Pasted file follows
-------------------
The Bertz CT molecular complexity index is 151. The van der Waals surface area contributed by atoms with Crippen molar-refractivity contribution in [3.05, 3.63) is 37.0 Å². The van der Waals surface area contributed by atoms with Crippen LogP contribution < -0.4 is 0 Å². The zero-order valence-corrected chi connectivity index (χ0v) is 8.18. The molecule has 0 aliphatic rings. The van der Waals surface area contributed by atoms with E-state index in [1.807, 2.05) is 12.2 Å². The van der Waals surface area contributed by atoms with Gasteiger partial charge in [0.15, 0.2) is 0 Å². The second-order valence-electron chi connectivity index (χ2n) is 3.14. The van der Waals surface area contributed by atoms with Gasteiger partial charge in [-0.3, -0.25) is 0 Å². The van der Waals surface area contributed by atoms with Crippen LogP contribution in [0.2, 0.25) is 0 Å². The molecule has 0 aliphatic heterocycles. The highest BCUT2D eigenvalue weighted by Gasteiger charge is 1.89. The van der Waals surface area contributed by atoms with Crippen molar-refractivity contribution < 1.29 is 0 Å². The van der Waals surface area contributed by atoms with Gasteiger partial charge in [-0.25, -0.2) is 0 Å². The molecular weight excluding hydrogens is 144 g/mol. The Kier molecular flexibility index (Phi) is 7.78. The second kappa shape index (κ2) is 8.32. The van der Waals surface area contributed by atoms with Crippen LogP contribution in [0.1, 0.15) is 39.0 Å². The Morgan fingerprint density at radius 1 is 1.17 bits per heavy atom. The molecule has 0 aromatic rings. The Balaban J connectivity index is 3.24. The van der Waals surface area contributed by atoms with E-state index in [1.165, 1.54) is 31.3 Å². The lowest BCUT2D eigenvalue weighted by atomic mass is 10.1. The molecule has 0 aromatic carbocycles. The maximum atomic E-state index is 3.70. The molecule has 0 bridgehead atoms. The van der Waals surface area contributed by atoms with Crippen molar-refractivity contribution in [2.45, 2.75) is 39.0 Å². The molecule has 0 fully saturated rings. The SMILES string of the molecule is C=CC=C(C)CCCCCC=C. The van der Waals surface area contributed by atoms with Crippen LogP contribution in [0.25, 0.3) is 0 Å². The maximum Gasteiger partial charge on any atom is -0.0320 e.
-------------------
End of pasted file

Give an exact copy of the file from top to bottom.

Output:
The Bertz CT molecular complexity index is 151. The van der Waals surface area contributed by atoms with Crippen molar-refractivity contribution in [3.05, 3.63) is 37.0 Å². The van der Waals surface area contributed by atoms with Crippen LogP contribution < -0.4 is 0 Å². The zero-order valence-corrected chi connectivity index (χ0v) is 8.18. The molecule has 0 aliphatic rings. The van der Waals surface area contributed by atoms with E-state index in [1.807, 2.05) is 12.2 Å². The van der Waals surface area contributed by atoms with Gasteiger partial charge in [0.15, 0.2) is 0 Å². The second-order valence-electron chi connectivity index (χ2n) is 3.14. The van der Waals surface area contributed by atoms with Gasteiger partial charge in [-0.3, -0.25) is 0 Å². The van der Waals surface area contributed by atoms with Crippen LogP contribution in [0.2, 0.25) is 0 Å². The molecule has 0 aliphatic heterocycles. The highest BCUT2D eigenvalue weighted by Gasteiger charge is 1.89. The van der Waals surface area contributed by atoms with Crippen molar-refractivity contribution < 1.29 is 0 Å². The van der Waals surface area contributed by atoms with Gasteiger partial charge in [-0.25, -0.2) is 0 Å². The molecular weight excluding hydrogens is 144 g/mol. The Kier molecular flexibility index (Phi) is 7.78. The second kappa shape index (κ2) is 8.32. The van der Waals surface area contributed by atoms with Crippen LogP contribution in [0.1, 0.15) is 39.0 Å². The Morgan fingerprint density at radius 1 is 1.17 bits per heavy atom. The molecule has 0 aromatic rings. The Balaban J connectivity index is 3.24. The van der Waals surface area contributed by atoms with E-state index in [1.165, 1.54) is 31.3 Å². The lowest BCUT2D eigenvalue weighted by atomic mass is 10.1. The molecule has 0 aromatic carbocycles. The maximum atomic E-state index is 3.70. The molecule has 0 bridgehead atoms. The van der Waals surface area contributed by atoms with Crippen molar-refractivity contribution in [2.45, 2.75) is 39.0 Å². The molecule has 0 fully saturated rings. The SMILES string of the molecule is C=CC=C(C)CCCCCC=C. The van der Waals surface area contributed by atoms with Crippen LogP contribution in [0.25, 0.3) is 0 Å². The maximum Gasteiger partial charge on any atom is -0.0320 e.